The economy grew at a 3.3 percent annual rate in the second quarter, slightly less than initially estimated but still a solid performance, especially given galloping energy prices.
The new reading for the gross domestic product (GDP) for the April-to-June, quarter released by the Commerce Department on Wednesday, showed a tad less robust growth than the 3.4 percent pace first estimated for the quarter by the government a month ago.
The slightly lower GDP figure reflected the fact that consumers and businesses spent less briskly than first thought. An improved trade situation also didn’t add as much to economic growth during the quarter as previously estimated.
"The economy was pretty much firing on all cylinders, and the second quarter showed us still on a good growth track ... but oil prices pose a risk to growth and inflation," said Lynn Reaser, chief economist at Bank of America’s Investment Strategies Group.
GDP measures the value of all goods and services produced within the United States and is considered the broadest measure of the country’s economic standing. In the second quarter, GDP climbed to $11.1 trillion on an annualized basis, adjusted for inflation.
Before the release of Wednesday’s report, analysts were predicting that the GDP in the second quarter would be unchanged at the 3.4 percent pace.
In the opening quarter of this year, the economy clocked in at a 3.8 percent growth rate. The main reason why growth slowed in the second quarter compared with the first was that businesses were working off excess supplies of goods. That actually subtracted nearly 2 percentage point from overall GDP in the second quarter.
That paring of inventories, though, sets the stage for replenishing them in the July-to-September quarter, which should help boost economic growth, analysts say.
President Bush wants to see the economy on solid footing, especially as he tries to sell the public his overhaul of Social Security. But his job approval ratings have been sinking in recent polls.
High energy prices remain a wild card for the economy.
Oil prices on Tuesday briefly shot up over $70 a barrel; they moderated a tad to close at a record high of $69.81 a barrel.
Analysts are still predicting economic growth in the current July-to-September quarter will easily exceed a 4 percent growth rate — even with the sting of high energy costs. But growth is expected to slow in the final quarter of this year to around a 3 percent pace or less as the toll of elevated energy prices are more fully felt, analysts say.
Another possible problem for the overall economic outlook is the impact of Hurricane Katrina, which has devastated much of the Gulf Coast area in the South.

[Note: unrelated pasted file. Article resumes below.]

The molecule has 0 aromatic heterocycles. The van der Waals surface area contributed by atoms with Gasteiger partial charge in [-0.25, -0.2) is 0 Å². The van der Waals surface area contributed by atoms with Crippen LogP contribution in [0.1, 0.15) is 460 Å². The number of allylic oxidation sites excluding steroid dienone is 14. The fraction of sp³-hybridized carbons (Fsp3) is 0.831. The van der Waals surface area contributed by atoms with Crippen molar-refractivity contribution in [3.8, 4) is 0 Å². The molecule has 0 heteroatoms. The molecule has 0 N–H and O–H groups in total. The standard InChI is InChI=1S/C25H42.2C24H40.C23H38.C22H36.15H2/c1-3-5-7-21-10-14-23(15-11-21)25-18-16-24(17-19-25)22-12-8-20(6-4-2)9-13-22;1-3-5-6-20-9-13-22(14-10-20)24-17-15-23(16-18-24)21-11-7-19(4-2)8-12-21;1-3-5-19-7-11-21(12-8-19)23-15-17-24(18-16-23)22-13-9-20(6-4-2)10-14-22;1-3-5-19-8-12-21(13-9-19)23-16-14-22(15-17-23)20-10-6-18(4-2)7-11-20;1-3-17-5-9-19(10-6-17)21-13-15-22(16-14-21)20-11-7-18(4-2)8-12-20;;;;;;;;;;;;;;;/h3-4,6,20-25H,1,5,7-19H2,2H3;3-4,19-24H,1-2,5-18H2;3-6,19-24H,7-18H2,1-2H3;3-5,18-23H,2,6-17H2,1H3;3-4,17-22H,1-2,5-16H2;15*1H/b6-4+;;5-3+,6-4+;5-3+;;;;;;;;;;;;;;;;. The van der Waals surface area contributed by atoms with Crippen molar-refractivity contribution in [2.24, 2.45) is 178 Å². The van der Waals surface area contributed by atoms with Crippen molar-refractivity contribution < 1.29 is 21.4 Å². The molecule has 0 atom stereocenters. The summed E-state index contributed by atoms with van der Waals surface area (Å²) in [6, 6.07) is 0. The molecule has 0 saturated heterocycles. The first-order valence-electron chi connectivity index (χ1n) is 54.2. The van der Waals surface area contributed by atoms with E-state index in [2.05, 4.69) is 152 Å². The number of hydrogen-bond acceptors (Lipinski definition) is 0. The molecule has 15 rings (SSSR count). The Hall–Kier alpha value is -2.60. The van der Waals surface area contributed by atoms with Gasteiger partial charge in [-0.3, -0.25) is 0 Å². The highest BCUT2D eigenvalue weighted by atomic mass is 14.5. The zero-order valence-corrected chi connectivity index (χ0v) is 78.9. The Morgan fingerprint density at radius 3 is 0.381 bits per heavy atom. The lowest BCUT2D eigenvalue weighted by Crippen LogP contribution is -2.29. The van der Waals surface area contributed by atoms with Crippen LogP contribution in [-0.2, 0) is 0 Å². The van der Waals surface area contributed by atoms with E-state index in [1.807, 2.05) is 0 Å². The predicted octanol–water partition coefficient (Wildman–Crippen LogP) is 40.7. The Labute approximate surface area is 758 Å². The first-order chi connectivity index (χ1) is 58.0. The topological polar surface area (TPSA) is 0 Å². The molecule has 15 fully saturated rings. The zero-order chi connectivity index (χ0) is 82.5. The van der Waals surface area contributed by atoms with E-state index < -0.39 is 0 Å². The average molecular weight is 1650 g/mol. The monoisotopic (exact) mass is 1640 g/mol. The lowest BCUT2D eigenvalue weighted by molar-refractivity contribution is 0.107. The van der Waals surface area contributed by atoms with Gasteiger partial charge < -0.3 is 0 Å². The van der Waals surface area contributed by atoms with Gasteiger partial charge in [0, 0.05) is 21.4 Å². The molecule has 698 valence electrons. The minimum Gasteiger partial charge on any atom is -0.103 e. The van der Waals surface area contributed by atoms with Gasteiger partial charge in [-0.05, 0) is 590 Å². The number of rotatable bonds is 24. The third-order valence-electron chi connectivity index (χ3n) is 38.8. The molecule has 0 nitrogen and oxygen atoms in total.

Rebuilding efforts will add to economic growth, but analysts have different views on the extent to which that will offset any further run-up in energy prices due to supply disruptions from the hurricane.
To make sure surging energy prices don’t spark a broader outbreak of inflation, the Federal Reserve is expected to boost short-term interest rates by another quarter percentage point at its next meeting, Sept. 20. That would mark the 11th increase of that size since the Fed began to tighten credit in June 2004.
An inflation gauge tied to the GDP report showed that prices rose at a rate of 3.2 percent in the second quarter, up from a 2.3 percent pace in the first quarter.
Excluding food and energy, prices increased at a more moderate pace of 1.6 percent in the second quarter, compared with a 2.4 percent rise in the first quarter. This measure is closely monitored by the Fed and suggests that the central bank can stick to its course of modest, quarter-point rate increases through the year.
Even with the pain of high energy bills, shoppers and businesses still did their part to keep the economy rolling in the second quarter.
Consumers boosted spending at a 3 percent pace. That was slightly less than the 3.3 percent growth rate first estimated for the quarter and down from the 3.5 percent pace registered in the first quarter. Consumer spending accounts for roughly two-thirds of all economic activity.
Businesses increased investment on equipment and software at a 10.4 percent pace. That was down from an initial estimate of an 11 percent growth rate, but up from a 8.3 percent pace in the first quarter.
A measure of corporate profits tied to the GDP report showed after-tax profits rising by 6.9 percent in the second quarter, an improvement from the 0.1 percent dip reported for the first quarter.
Growing profits and good demand from customers despite lofty energy costs are making businesses feel better about hiring.
Employers ramped up hiring in July, adding 207,000 jobs. Economists are forecasting that payrolls expanded by another 190,000 jobs in August, enough to hold the unemployment rate at 5 percent. The employment report for August will be released Friday.